Wednesday, 30 January 2013

Depth and Accessibility

On Eratosphere's Musing on Mastery forum last year there was an interesting discussion on "Depth and Accessibility". Here are some extracts -

Alder Ellis -

  • It might be interesting to survey the history of criticism to see when "depth" became the main denotation of scale or extra dimension of meaningfulness. It seems to me it used to be "height" - i.e., "sublimity."
  • In a rationalizing context (characteristic of criticism) the only difference between "depth" and "surface" is the time or effort it takes to achieve an understanding of it. Once the "depths" are understood, they are no longer depths, they too are surfaces. But of course the poems we value most highly (or deeply) are rarely if ever poems we fully understand.

Chris Childers -

  • In general, I tend to find 'depth' in surfaces that are initially a little opaque, that demand a little more work but invite one in under the surface.
  • As opposed to sublimity, "depth" is a largely subjective notion; Alder Ellis associates it aptly with a "psychologizing bias." Another way of putting it is that "depth" is internal while "sublimity" is external; depth leads down into our own abysses while sublimity scales the heights of the human spirit.
  • In my view, psychological depth is the proper opposite of sublimity. However, poetic depth has to do with the construction of a poem: aspects that pull the reader out of the temporal main stream of the verse, under its surface, or beyond it, and invite her to contemplations of another sort.

Me -

I like to think I write for the intelligent layperson: doctors, solicitors, etc - people who give Tate Modern, art-house film, or the latest highbrow novel a chance. I try to be reader-friendly. If I can, I offer fall-back options when I use allusions, or I spell things out. However, there are problems with both of these strategies.

  • If one offers a non-allusive alternative, readers (even those who might have got the allusion) might only see the most obvious interpretation. They might feel that they "understand" sufficiently to continue reading, unimpressive though the phrase may seem. If they'd been puzzled they might have googled (or read the notes). The friendly surface obscures the allusive "depth"
  • Another problem is that the elegance of the poem may be compromised for the sake of those who'd miss the allusions. I don't want to have to put "Mars (the Roman god of war)" in a poem.

After years of publishing in small mags I realised that only other writers (if that) are likely to read my stuff, so why risk compromises? Nowadays, I often don't, rationalising thus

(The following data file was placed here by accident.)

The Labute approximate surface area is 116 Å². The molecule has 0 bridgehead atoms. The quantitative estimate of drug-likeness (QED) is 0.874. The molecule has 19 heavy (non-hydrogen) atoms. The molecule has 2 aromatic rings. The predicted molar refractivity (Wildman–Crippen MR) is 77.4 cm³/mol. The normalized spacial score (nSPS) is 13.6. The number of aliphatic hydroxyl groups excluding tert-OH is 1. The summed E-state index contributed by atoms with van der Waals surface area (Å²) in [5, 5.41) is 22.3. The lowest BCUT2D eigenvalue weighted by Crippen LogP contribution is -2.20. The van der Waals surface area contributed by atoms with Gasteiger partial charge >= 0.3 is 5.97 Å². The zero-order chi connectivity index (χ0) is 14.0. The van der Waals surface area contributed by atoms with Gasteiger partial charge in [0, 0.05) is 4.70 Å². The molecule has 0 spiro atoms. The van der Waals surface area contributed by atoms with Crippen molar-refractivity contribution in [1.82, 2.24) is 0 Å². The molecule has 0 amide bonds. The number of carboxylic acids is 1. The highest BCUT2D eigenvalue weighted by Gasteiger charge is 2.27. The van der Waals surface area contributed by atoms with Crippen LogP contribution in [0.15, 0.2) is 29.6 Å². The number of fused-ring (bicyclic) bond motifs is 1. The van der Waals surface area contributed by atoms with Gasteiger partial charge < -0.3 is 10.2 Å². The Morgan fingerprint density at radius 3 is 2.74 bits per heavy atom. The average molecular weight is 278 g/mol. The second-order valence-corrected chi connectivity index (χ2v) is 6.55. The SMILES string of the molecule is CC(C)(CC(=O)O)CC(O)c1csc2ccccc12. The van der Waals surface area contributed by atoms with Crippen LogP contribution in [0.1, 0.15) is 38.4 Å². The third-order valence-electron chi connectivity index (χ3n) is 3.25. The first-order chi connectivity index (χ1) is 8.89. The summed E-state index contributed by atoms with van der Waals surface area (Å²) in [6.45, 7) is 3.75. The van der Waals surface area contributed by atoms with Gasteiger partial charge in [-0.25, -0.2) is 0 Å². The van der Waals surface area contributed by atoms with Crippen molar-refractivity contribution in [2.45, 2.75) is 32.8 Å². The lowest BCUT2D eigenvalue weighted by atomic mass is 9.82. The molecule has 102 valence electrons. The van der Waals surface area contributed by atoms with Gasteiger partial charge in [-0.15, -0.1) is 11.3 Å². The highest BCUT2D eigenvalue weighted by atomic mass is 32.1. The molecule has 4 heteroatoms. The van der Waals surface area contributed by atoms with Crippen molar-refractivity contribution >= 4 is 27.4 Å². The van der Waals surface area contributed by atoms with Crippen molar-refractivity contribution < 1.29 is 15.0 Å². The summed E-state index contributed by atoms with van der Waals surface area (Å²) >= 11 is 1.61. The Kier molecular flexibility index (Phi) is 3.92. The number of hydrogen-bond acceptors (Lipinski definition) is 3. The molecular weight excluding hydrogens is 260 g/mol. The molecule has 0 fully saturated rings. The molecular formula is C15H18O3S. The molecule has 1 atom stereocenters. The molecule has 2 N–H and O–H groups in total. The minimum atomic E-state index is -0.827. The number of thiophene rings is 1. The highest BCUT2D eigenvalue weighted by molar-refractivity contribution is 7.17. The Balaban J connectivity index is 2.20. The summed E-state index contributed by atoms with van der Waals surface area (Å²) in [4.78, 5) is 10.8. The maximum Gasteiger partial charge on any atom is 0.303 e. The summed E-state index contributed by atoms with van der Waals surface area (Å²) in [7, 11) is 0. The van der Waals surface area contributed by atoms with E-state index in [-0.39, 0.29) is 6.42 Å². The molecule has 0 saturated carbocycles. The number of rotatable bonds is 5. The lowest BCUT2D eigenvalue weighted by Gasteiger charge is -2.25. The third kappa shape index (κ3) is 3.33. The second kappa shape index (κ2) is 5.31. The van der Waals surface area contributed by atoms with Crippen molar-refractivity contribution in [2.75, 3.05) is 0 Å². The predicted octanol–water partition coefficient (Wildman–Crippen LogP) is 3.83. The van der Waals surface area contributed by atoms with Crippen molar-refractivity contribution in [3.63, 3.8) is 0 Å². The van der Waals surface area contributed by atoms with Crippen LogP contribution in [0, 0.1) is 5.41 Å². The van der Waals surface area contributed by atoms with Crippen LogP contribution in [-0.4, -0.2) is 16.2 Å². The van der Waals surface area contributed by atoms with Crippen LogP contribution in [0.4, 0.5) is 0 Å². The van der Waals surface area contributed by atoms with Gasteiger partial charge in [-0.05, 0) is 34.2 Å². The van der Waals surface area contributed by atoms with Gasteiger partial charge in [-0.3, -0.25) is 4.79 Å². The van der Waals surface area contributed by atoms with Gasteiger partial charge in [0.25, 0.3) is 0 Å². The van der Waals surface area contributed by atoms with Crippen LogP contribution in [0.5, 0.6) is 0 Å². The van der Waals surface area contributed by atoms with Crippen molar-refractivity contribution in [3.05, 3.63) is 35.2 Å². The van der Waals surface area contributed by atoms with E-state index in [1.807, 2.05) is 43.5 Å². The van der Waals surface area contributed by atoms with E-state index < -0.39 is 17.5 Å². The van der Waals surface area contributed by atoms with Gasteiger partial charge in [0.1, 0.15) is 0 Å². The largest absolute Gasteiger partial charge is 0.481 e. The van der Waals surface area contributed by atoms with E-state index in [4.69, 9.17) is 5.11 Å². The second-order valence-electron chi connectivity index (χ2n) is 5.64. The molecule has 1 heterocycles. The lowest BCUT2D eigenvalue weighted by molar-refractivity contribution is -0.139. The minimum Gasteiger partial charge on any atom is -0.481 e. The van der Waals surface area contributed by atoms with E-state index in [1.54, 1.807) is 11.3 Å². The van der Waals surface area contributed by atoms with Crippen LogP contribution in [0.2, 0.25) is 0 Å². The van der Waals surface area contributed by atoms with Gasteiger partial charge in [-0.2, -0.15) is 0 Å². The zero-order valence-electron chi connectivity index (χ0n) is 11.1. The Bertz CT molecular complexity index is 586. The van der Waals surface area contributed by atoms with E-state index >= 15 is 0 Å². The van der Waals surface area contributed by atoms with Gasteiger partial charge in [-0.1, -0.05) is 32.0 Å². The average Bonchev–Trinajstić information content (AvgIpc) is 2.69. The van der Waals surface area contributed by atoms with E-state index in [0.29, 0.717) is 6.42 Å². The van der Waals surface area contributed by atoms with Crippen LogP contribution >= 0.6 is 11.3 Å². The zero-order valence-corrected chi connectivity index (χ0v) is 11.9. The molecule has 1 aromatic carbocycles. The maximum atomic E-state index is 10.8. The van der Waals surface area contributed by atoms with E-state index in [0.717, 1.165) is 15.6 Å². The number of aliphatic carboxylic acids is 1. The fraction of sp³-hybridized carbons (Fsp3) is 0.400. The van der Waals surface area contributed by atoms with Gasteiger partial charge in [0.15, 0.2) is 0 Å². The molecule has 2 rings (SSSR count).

• Just because I'm uncompromising in some poems, it doesn't mean I can't be more accommodating in others
  • Not all a poem's allusions need to be understood. I think the writers of the Frasier TV series were happy to slip in jokes that only a minority would get - not all sitcoms work that way though
  • It's easy nowadays to put companion notes on a website


  1. Well, you’ve read my poetry so you know pretty much where I stand. I’m big on accessibility. That doesn’t mean my poems lack any depth but I like the fact that people can enjoy the surface without feeling the need to plunge headfirst into them. Or they can just sit on the bank and cool their feet. I am a clever person but I’ve always hated the fact that that’s distanced me from people. I remember one bloke approaching my last wife saying he’d like to be friends with me but he found me too intimidating to approach directly and could she could help him out. That really upset me. The strange thing is that having been born in Scotland to Lancashire parents I’ve been surrounded by plain speakers all my life. But I can’t hide my intelligence no matter how hard I try. I don’t like talking down to people though and it is so easy to do. That’s not why I write the way I do. I just think that most things can be said quite simply if you only spend a little time thinking before you speak. I had, as you know, a deeply religious upbringing and one of the things I took away was how simply very deep things can be put—I even have a poem called ‘Proverb’. This is why I don’t like Beckett’s early poetry because it’s too clever for its own good. What’s the point writing something that only a handful of academics are going to appreciate? Now, that doesn’t mean I won’t slip in something a wee bit esoteric from time to time—use a word someone has to look up—but that’s a bit of fun. No one minds looking up one word (that’s how we learn stuff); looking up one per sentence gets a bit wearisome and I suspect that’s why I gave up on Ulysses after the first few pages. I’m not big on companion notes although I’ve seen a couple of people use them. If a poem needs notes then, to my mind, it’s a bad poem. Talking a bit about the background to the poem’s always interesting and I don’t mind doing that.

  2. "I am a clever person but ..." - one of the joys of working where I do is that peers and students are cleverer than I am. It's getting rather like that at home too. Psychologically I prefer it that way round.

    "What’s the point writing something that only a handful of academics are going to appreciate?" - because only they (and a few poets) will be reading it anyway, so one might as well write with them in mind. That's how I sometime think anyway.